It is also worth considering the investment of resources required for such reference works. Each volume represents the dedicated and considered efforts of experts in authoring, reviewing and editing authoritative compilations, followed by very detailed and labour-intensive technical editing of the highest calibre. An individual volume may take a decade to compile and a year to produce. The existing sales model generates income to pay for this labour (and to generate a modest surplus). If the contents were made open-access, the level of income required from other sources to support the product would be substantial. We are not aware of examples of sponsorship or other indirect income sources funding similar ventures in an open-access environment.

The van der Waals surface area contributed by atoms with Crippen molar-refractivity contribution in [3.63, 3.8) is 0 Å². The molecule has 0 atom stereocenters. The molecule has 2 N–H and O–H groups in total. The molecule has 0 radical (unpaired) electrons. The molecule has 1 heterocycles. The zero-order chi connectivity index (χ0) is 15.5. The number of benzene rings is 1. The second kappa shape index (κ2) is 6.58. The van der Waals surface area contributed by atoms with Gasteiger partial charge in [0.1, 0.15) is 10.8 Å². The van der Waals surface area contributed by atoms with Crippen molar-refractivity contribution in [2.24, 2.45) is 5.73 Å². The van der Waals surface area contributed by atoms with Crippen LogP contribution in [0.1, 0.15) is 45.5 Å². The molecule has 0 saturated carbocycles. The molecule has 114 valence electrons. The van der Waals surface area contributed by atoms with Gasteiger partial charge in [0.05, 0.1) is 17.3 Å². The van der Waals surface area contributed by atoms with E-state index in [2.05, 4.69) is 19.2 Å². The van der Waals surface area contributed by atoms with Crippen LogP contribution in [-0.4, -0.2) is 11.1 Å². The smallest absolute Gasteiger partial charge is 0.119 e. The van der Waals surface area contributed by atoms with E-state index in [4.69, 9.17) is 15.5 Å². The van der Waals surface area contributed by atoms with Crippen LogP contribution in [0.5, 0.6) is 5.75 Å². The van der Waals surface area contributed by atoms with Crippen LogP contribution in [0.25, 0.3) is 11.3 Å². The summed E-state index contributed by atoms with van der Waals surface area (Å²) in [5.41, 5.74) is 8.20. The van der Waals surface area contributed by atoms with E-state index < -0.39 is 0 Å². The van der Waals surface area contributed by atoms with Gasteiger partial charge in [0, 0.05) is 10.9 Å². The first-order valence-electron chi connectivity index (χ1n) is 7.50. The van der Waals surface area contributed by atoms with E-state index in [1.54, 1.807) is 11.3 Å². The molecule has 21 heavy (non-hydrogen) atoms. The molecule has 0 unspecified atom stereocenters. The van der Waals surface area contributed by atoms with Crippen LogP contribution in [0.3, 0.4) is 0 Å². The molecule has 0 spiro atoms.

Nevertheless, we are also experimenting with opening access to certain types of reference information by developing an online encyclopaedic dictionary of crystallography. This will be a voluntary effort, involving members of various IUCr Commissions and other bodies under the guidance of an academic editor, and using collaborative web-based authoring and dissemination software. It is intended that the results will be freely accessible. This project will provide valuable experience on the feasibility of commissioning such authoritative resources, and an idea of how the real costs can be distributed amongst the participants.

3. Primary research data and databases